Slone, a former investment banker, works as a business consultant for the strategic planning nonprofit organization, Attune to Grow, Inc., based in Naperville. Snipes is a supervisor at Kankakee High School for remote learning students. He is a 1978 graduate of Momence High School.

A resident of Park Forest, Slone’s home is at the very northern edge of the 79th District.

While the candidates differ on how the state goes about conducting its business of government, they both agreed the state must do more in terms of limiting taxation as Illinoisans grapple with high taxes, notably property taxes.

The state has been losing residents for several years, particularly to the neighboring states of Indiana and Wisconsin, as disgruntled residents seek a lower cost of living outside of Illinois’ borders.

The debate was hosted by the Kankakee County Branch of the NAACP.

Snipes, a 15-year Kankakee County Board member, who also serves on the board of the Kankakee County Housing Authority, said Gov. J.B. Pritzker is on the correct path with his infrastructure program across the state.

But, Snipes, 61, who sought the state representative position two years ago before losing in the primary, said the state must take an in-depth look at which programs it is funding.

He noted funding for all programs must be re-evaluated to make sure these efforts are serving the state’s residents in the proper fashion, meaning some programs could be out of date.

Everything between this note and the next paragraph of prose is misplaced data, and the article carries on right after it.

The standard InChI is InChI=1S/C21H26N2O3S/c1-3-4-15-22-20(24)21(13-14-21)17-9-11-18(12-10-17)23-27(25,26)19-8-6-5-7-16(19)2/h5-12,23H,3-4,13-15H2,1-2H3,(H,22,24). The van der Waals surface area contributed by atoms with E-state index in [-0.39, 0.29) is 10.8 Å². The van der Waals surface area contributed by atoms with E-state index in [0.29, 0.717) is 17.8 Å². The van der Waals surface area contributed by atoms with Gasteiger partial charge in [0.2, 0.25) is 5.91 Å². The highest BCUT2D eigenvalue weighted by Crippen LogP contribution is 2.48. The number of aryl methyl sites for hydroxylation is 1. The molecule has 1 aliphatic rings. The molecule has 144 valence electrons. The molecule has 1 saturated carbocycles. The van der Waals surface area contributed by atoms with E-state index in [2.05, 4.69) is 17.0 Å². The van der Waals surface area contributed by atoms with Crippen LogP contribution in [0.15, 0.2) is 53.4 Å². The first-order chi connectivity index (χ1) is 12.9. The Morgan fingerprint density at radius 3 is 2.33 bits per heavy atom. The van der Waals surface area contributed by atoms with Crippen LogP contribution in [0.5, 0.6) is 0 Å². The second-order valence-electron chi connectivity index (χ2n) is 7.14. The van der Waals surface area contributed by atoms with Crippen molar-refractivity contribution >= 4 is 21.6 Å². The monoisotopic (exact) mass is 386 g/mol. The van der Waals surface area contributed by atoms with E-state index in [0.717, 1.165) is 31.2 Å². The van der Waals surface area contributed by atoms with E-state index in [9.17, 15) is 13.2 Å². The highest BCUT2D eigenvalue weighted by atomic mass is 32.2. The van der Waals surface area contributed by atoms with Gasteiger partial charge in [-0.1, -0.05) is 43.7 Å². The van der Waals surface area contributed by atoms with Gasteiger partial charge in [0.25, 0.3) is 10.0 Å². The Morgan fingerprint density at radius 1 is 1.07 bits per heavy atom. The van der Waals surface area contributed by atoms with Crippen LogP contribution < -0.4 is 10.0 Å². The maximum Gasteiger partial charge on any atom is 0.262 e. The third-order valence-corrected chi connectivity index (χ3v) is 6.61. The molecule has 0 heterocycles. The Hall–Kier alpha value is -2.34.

Slone, 42, noted her home community of Park Forest is at the epicenter when it comes to the cost of living. She said Park Forest has the highest property tax rate in the state, while adding Kankakee has the highest rate within Kankakee County.

The 2001 graduate of the University of Chicago, where she earned an economics degree and then a masters degree in data driven marketing from Northwestern University in 2014, said expecting growth with high taxation is difficult at best.

“We have to look at the way our schools are funded. The state has come quite short of funding of our schools,” she noted. Residents are leaving the state for locations such as Indiana and Wisconsin where “taxes are quite a bit less.”

Another expense Illinois residents are dealing with is the cost of gasoline at the pump.

Illinois per-gallon gas cost came in Monday at an average of $4.83. That figure was well above the United States average of $4.48. Part of the cost for the fuel is the state’s gas tax, which at 39.2 per gallon is the fifth-highest mark in the state.

While fuel taxes are used to make transportation improvements, the taxes are driving up prices.

Even though there has been a state freeze on the 39-cent tax, motorists are still paying a premium at the pump.

Slone said investment must be made to reduce the nation’s dependency on fossil fuels, such as oil.

She pointed to greater use of public transportation. She also pointed to increased reliance on clean energy such as solar and wind power. She also noted greater use of electric vehicles as a way of reducing dependence on oil.

The cost of fuel has certainly increased in the past two years. It jumped even higher due to Russia’s invasion of the Ukraine, an oil-rich nation.

“The more [gasoline] we buy, the more it is going to cost,” Snipes noted.

The candidates also discussed issues regarding fair housing for people being released from the Illinois Department of Corrections, the state’s pension issues and the U.S. Supreme Court’s pending ruling regarding the abortion issue as it relates to the Roe v. Wade ruling.


Local
New superintendent selected for Pembroke School District

PEMBROKE TOWNSHIP — Pembroke Community Consolidated School District 259 has selected its next superintendent, and the district did not have to look far.

Nicole Terrell-Smith, assistant superintendent for business services at Kankakee School District 111 for the past year, was selected to replace outgoing Pembroke Superintendent Marcus Alexander.